Tennessee Wildlife Federation honors Dr. Dwayne Estes of Austin Peay State University as 2018 Conservationist of the Year for the Southeastern Grasslands Initiative

After years of science pointing to the dire state of grasslands worldwide, the TWF award puts southeastern grasslands squarely on the conservation agenda.


Tennessee Wildlife Federation, one of the largest and oldest nonprofits dedicated to the conservation of Tennessee’s wildlife and natural resources, hosted the 53rd Annual Conservation Achievement Awards on May 18, 2018 in Nashville.


Dr. Estes, known by the nickname the “Prairie Preacher,” received his award in the company of numerous other individuals and organizations, recognized for their achievements in conservation of land, air, and waters; conservation by legislators and businesses; and education, communications, and community service.  


Dwayne accepted the award on behalf of the Southeastern Grasslands Initiative, saying:


“I am honored to accept this award on behalf of Theo Witsell, co-founder of the Southeastern Grasslands Initiative; Austin Peay State University, without whose support SGI could not have come into being; and Nick Lapham and Clark Mitchell of the Band Foundation.  Nick and Clark recognized the potential of the SGI concept before Theo and I had even fully articulated it ourselves, and they have guided and supported us from the beginning.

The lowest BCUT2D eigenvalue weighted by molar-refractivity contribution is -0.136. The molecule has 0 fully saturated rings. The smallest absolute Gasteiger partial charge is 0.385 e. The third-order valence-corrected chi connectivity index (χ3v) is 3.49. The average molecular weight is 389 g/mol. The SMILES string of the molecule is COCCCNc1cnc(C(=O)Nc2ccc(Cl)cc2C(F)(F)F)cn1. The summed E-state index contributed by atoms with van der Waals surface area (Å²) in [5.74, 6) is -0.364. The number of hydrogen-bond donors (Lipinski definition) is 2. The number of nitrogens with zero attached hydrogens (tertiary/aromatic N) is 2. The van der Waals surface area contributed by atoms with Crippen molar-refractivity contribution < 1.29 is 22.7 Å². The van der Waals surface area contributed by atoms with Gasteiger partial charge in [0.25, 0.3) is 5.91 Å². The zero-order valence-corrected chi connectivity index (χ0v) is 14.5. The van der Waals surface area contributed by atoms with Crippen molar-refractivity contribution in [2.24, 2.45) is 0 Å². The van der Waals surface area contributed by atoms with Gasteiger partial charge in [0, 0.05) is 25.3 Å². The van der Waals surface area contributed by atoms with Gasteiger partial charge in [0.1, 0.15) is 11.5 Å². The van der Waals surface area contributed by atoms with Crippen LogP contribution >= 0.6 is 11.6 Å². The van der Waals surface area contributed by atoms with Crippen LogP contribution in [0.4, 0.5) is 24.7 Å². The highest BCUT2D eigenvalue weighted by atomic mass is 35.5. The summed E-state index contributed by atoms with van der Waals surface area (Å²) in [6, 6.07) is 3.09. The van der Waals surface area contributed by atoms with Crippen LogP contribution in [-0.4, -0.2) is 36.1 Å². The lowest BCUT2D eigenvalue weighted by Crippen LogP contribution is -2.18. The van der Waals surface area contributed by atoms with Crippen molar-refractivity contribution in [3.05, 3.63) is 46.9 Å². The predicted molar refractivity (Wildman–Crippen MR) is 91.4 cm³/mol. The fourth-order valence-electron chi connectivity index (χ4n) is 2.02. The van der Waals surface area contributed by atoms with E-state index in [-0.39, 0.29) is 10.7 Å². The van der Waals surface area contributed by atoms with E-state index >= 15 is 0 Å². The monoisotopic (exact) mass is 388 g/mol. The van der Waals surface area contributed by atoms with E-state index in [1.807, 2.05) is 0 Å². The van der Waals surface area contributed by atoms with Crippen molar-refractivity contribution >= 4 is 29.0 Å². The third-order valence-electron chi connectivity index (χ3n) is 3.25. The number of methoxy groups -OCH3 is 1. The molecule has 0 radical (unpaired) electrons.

“Above all, I am accepting this award on behalf of all the SGI partners—both individuals and organizations—scattered across the Southeast who have come together to preserve, restore, and rebuild prairies, barrens, woodlands and grassland-dependent species, a truly noble cause.”


The Southeastern Grasslands Initiative aims to preserve, restore, and promote grasslands of all types throughout the Southeast.  Fully one-half of all rare habitat types in the Southeast are grasslands, which in turn harbor 60% of rare plant species and provide habitat for 35% of rare animals from bobwhites to box turtles.  It is no wonder that a large portion of the Southeast was recently designated the world’s 36th biodiversity “hotspot.”


At the same time, restored native grasslands have a mutually beneficial relationship with working lands.  Well-managed grazing, haying, and prescribed fire can contribute enormously to grassland habitats and species while improving the bottom line of private agriculture, forestry, or recreation operations.